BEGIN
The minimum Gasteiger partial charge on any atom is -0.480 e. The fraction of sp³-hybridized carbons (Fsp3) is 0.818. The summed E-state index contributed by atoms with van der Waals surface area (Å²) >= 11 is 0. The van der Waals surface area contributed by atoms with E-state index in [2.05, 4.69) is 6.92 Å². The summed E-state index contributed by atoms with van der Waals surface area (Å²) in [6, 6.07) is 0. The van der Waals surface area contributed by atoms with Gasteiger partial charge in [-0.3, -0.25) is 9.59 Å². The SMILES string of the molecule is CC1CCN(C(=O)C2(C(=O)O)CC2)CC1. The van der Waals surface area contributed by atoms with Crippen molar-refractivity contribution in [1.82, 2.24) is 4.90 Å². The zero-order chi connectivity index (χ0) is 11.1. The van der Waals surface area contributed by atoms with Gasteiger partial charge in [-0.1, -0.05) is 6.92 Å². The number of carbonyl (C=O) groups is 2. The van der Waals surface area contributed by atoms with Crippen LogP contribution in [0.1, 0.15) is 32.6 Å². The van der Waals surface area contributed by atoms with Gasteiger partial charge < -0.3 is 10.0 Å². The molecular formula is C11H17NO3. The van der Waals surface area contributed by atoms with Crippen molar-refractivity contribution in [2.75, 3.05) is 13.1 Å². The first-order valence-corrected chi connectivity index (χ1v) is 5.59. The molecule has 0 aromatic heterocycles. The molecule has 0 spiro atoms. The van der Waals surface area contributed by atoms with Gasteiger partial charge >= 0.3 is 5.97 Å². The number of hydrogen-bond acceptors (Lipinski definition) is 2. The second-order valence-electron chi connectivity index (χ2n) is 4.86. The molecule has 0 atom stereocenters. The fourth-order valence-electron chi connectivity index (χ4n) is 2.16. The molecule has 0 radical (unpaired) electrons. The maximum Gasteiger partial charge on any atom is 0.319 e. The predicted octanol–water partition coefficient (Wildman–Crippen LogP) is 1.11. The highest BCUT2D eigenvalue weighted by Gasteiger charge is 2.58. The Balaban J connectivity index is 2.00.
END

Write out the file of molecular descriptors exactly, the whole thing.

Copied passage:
The minimum Gasteiger partial charge on any atom is -0.480 e. The fraction of sp³-hybridized carbons (Fsp3) is 0.818. The summed E-state index contributed by atoms with van der Waals surface area (Å²) >= 11 is 0. The van der Waals surface area contributed by atoms with E-state index in [2.05, 4.69) is 6.92 Å². The summed E-state index contributed by atoms with van der Waals surface area (Å²) in [6, 6.07) is 0. The van der Waals surface area contributed by atoms with Gasteiger partial charge in [-0.3, -0.25) is 9.59 Å². The SMILES string of the molecule is CC1CCN(C(=O)C2(C(=O)O)CC2)CC1. The van der Waals surface area contributed by atoms with Crippen molar-refractivity contribution in [1.82, 2.24) is 4.90 Å². The zero-order chi connectivity index (χ0) is 11.1. The van der Waals surface area contributed by atoms with Gasteiger partial charge in [-0.1, -0.05) is 6.92 Å². The number of carbonyl (C=O) groups is 2. The van der Waals surface area contributed by atoms with Crippen LogP contribution in [0.1, 0.15) is 32.6 Å². The van der Waals surface area contributed by atoms with Gasteiger partial charge < -0.3 is 10.0 Å². The molecular formula is C11H17NO3. The van der Waals surface area contributed by atoms with Crippen molar-refractivity contribution in [2.75, 3.05) is 13.1 Å². The first-order valence-corrected chi connectivity index (χ1v) is 5.59. The molecule has 0 aromatic heterocycles. The molecule has 0 spiro atoms. The van der Waals surface area contributed by atoms with Gasteiger partial charge >= 0.3 is 5.97 Å². The number of hydrogen-bond acceptors (Lipinski definition) is 2. The second-order valence-electron chi connectivity index (χ2n) is 4.86. The molecule has 0 atom stereocenters. The fourth-order valence-electron chi connectivity index (χ4n) is 2.16. The molecule has 0 radical (unpaired) electrons. The maximum Gasteiger partial charge on any atom is 0.319 e. The predicted octanol–water partition coefficient (Wildman–Crippen LogP) is 1.11. The highest BCUT2D eigenvalue weighted by Gasteiger charge is 2.58. The Balaban J connectivity index is 2.00.